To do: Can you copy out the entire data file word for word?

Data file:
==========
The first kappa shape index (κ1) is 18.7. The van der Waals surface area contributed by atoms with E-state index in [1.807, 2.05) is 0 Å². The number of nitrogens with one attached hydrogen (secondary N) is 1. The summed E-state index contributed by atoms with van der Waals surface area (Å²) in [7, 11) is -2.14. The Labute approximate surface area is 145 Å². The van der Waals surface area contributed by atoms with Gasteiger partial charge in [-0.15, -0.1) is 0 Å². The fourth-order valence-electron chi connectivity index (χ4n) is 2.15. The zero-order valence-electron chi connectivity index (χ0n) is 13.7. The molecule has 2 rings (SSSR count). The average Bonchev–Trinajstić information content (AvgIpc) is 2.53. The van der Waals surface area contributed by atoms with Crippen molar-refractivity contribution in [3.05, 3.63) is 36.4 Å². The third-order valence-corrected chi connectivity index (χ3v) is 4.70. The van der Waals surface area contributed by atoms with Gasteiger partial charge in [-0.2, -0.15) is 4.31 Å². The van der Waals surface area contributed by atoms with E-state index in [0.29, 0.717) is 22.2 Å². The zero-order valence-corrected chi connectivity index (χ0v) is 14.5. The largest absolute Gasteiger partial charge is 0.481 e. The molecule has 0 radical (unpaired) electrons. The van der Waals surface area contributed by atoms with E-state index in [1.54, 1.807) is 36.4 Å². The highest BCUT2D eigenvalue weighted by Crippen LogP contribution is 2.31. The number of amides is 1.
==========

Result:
The first kappa shape index (κ1) is 18.7. The van der Waals surface area contributed by atoms with E-state index in [1.807, 2.05) is 0 Å². The number of nitrogens with one attached hydrogen (secondary N) is 1. The summed E-state index contributed by atoms with van der Waals surface area (Å²) in [7, 11) is -2.14. The Labute approximate surface area is 145 Å². The van der Waals surface area contributed by atoms with Gasteiger partial charge in [-0.15, -0.1) is 0 Å². The fourth-order valence-electron chi connectivity index (χ4n) is 2.15. The zero-order valence-electron chi connectivity index (χ0n) is 13.7. The molecule has 2 rings (SSSR count). The average Bonchev–Trinajstić information content (AvgIpc) is 2.53. The van der Waals surface area contributed by atoms with Crippen molar-refractivity contribution in [3.05, 3.63) is 36.4 Å². The third-order valence-corrected chi connectivity index (χ3v) is 4.70. The van der Waals surface area contributed by atoms with Gasteiger partial charge in [-0.2, -0.15) is 4.31 Å². The van der Waals surface area contributed by atoms with E-state index in [0.29, 0.717) is 22.2 Å². The zero-order valence-corrected chi connectivity index (χ0v) is 14.5. The largest absolute Gasteiger partial charge is 0.481 e. The molecule has 0 radical (unpaired) electrons. The van der Waals surface area contributed by atoms with E-state index in [1.54, 1.807) is 36.4 Å². The highest BCUT2D eigenvalue weighted by Crippen LogP contribution is 2.31. The number of amides is 1.